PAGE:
29, Jan, 24

MTG 299% Graveyard Staple Price Spike May not be What it Looks Like

Share on facebook
Share on twitter
Share on whatsapp
Share
Article at a Glance

Murders at Karlov Manor spoiler season is now over, but the secondary market of existing MTG cards remains somewhat quiet. While a ton of new cards are on the horizon, the current state of MTG’s biggest formats has largely been left unchanged. The first Regional Championship , for example, taking place in Ghent was largely uneventful, featuring a balanced metagame and a winners metagame full of established titans.

That said, one archetype that has been performing better than usual put up a competitive win rate at the Regional Championship. Dredge is far from a competitive staple in the Modern format, but the deck has been performing decently the past few weeks.

Would I recommend registering Dredge for a big Modern event? No. Either way, a big Dredge piece is seeing a price spike this week, at least for its premium variant, but current sales suggest that players shouldn’t jump on this to save a few bucks. Let’s take a look.

Retro Borders for Retro Archetypes

The Retro Bordered Stinkweed Imp from Time Spiral Remastered is seeing a surprising price spike. While this could be related to Dredge’s notable, yet far from format-breaking performances recently, the rise in price for this particular copy of Stinkweed Imp could simply be because of its desirability. Price patterns, however, suggest that it may be something different.

Outside of Modern Dredge, Stinkweed Imp sees play in focused Commander decks that want to abuse the graveyard. Dredge is an absurdly powerful mechanic, filling your graveyard incredibly quick. If you have a way to constantly discard and draw cards, you’ll amass cards in your graveyard at absurd rates.

Over just a few weeks, the nonfoil Time Spiral Remastered Stinkweed Imp saw a significant spike. Jumping from a market average of $1.64 to $7.95 on TCGplayer, while the card’s price is going up, sales are incredibly inconsistent. You can find some sales for $10 and others for $1, so take this price spike with a grain of salt. This has only been exasperated further by a few $20 sales that are complete outliers.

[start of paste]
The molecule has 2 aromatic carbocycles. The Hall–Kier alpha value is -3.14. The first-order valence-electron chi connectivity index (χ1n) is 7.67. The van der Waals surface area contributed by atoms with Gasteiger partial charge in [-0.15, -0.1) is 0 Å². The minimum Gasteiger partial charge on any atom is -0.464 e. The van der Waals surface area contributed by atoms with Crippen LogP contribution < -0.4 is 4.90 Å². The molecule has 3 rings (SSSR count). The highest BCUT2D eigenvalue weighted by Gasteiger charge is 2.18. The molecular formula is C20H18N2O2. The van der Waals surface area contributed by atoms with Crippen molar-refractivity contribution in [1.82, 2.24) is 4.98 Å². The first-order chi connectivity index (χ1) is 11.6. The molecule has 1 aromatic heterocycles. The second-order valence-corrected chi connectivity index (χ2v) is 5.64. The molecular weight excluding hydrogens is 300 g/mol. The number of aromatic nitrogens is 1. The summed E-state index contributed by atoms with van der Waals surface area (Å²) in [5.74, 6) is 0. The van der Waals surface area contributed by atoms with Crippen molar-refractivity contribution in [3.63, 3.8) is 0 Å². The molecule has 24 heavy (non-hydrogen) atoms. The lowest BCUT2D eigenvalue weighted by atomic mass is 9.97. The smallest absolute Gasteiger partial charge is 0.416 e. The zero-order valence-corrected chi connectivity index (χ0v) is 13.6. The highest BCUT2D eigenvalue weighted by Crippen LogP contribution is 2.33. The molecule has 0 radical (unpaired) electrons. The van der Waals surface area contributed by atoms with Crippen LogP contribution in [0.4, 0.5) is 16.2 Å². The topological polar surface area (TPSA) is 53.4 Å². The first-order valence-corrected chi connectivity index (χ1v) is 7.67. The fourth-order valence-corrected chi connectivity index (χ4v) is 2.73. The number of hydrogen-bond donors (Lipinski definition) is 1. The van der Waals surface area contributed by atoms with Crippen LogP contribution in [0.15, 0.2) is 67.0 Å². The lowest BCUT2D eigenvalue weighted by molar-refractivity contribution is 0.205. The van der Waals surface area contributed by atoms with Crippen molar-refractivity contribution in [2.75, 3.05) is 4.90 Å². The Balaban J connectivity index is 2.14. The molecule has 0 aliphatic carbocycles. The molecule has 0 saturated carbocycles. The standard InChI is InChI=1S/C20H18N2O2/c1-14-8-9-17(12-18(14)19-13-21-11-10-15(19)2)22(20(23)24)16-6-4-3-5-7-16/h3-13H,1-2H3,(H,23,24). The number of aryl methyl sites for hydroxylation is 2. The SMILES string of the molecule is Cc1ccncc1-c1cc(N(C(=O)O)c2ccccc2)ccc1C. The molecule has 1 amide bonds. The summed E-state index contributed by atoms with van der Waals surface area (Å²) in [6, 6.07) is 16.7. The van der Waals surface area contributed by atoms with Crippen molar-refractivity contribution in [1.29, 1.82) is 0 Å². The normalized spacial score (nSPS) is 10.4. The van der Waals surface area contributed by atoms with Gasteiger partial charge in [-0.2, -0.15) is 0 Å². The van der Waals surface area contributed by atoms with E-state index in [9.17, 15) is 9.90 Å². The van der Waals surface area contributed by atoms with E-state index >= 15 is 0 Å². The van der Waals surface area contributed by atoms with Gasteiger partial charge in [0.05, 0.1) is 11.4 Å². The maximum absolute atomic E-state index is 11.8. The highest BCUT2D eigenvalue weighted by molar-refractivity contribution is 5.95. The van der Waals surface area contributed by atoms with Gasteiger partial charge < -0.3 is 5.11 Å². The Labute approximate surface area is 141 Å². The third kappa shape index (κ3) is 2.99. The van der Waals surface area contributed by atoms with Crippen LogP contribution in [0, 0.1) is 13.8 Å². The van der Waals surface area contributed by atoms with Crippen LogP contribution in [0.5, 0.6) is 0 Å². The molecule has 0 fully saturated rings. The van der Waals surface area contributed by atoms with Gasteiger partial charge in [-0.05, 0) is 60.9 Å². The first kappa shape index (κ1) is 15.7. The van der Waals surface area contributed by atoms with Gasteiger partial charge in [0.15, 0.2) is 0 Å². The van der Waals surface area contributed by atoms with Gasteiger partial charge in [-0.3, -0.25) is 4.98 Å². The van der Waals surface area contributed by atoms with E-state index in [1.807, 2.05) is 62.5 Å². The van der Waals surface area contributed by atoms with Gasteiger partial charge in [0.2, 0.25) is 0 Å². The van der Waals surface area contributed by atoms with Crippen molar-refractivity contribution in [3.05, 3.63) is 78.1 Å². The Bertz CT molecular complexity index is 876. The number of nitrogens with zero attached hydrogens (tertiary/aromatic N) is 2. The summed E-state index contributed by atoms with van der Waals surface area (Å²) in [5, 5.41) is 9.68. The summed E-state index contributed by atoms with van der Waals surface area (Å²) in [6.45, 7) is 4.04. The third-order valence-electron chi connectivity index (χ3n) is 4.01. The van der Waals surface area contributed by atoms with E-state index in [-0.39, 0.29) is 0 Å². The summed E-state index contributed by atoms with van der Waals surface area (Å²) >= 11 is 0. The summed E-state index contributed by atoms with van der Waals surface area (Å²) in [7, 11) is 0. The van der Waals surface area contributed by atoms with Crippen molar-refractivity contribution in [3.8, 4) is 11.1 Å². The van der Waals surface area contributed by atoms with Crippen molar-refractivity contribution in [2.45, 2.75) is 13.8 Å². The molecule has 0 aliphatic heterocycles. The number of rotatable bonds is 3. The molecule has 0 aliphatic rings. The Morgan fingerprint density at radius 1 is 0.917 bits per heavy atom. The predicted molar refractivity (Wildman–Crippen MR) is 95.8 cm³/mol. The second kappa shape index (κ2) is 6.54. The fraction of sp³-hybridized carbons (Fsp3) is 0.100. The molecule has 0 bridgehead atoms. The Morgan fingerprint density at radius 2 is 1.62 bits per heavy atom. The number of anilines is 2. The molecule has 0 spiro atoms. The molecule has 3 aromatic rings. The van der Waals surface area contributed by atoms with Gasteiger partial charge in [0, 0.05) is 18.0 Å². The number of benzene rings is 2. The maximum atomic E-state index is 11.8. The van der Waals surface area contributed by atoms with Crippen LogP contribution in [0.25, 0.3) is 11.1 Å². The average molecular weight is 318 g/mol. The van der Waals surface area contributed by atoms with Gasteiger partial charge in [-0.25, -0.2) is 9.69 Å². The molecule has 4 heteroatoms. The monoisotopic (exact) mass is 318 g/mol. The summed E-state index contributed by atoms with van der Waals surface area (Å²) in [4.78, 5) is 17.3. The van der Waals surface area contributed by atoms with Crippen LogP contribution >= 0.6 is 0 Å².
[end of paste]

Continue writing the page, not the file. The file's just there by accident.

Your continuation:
Perhaps the strangest thing about the entire trend is the much rarer foil iterations of the Retro Bordered Stinkweed Imp have not spiked at all. This could either indicate that a big spike is currently in the works, or that the spike to the non-foil Stinkweed Imp is being artificially fabricated by false demand.

If you’re interested in acquiring non-foil Retro Bordered Stinkweed Imps, be careful paying high prices for it, at least for the time-being. Alternatively, foil Stinkweed Imps could start spiking, but it’s difficult to say at the moment. If you just want any old copy of Stinkweed Imp, there are multiples available for less than a dollar.

Nantuko Shrine

Last week’s sudden price spike thanks to Slime Against Humanity has continued to get more expensive. The synergy with Slime Against Humanity is clear, with Nantuko Shrine offering an army of Squirrels for players creating charged up Slime tokens with the strategy’s signature spell. Both Slime Against Humanity and Nantuko Shrine want copies of Slime Against Humanity in the grave. What’s not to love?

Nantuko Shrine has continued to spike in price following our last look, now selling for $4 or more pretty comfortably for any condition over heavily played according to the card’s past few days in sales. Foils have also continued to spike, with some copies selling for as high as $41 in near mint condition!

Read More: Exclusive Red-Bordered MTG Secret Lair has Surprising Reprint Value

Roaming Throne

Roaming Throne isn’t so much spiking in price, but the card has been consistently getting more expensive since its release in The Lost Caverns of Ixalan. This Commander staple is seriously expensive, especially considering that it released in Magic’s most recent tentpole set. Not only that, but Roaming Throne is 100% worth it for many Commander decks.

Roaming Throne offers an adaptable copying effect that can see play in a ton of different Commander decks. Of course, Roaming Throne does its best work in Typal decks that have a prevailing creature type theme, as Roaming Throne can trigger related payoffs by adapting that creature type, and can copy abilities from a multitude of different creatures.

Another big upside to Roaming Throne over other options is that it doesn’t care how the targeted creature type triggers its abilities. Whether they’re ETB or attack triggers, Roaming Throne will copy them all.

Even in decks that don’t have a Typal focus, Roaming Throne can still provide value by specifically copying your Commander’s activated abilities. As long as that copying effect is valuable enough for your strategy, Roaming Throne can become a powerful roleplayer.

Over the past six months, Roaming Throne has continually increased in price. The cheapest Roaming Throne ever was is $8.25, the price it found after it initially dropped to after release. The Throne has gradually increased since then, and currently demands a market average of $23.36.

Trends Still Emerging?

For now, the marketplace remains relatively quiet, but once we begin to understand what Murders at Karlov Manor cards impact the secondary market the most, that’s likely to change. For now, as players get ready to indulge in Wizards of the Coast’s newest offering, it’s a good idea to keep an eye on any emerging strategies that may cause a collection of cards to rise in price.

Read More: The First Secret Lair Drop of 2024 Has Been Revealed!

*MTG Rocks is supported by its audience. When you purchase through links on our site, we may earn an affiliate commission. Learn more
BROWSE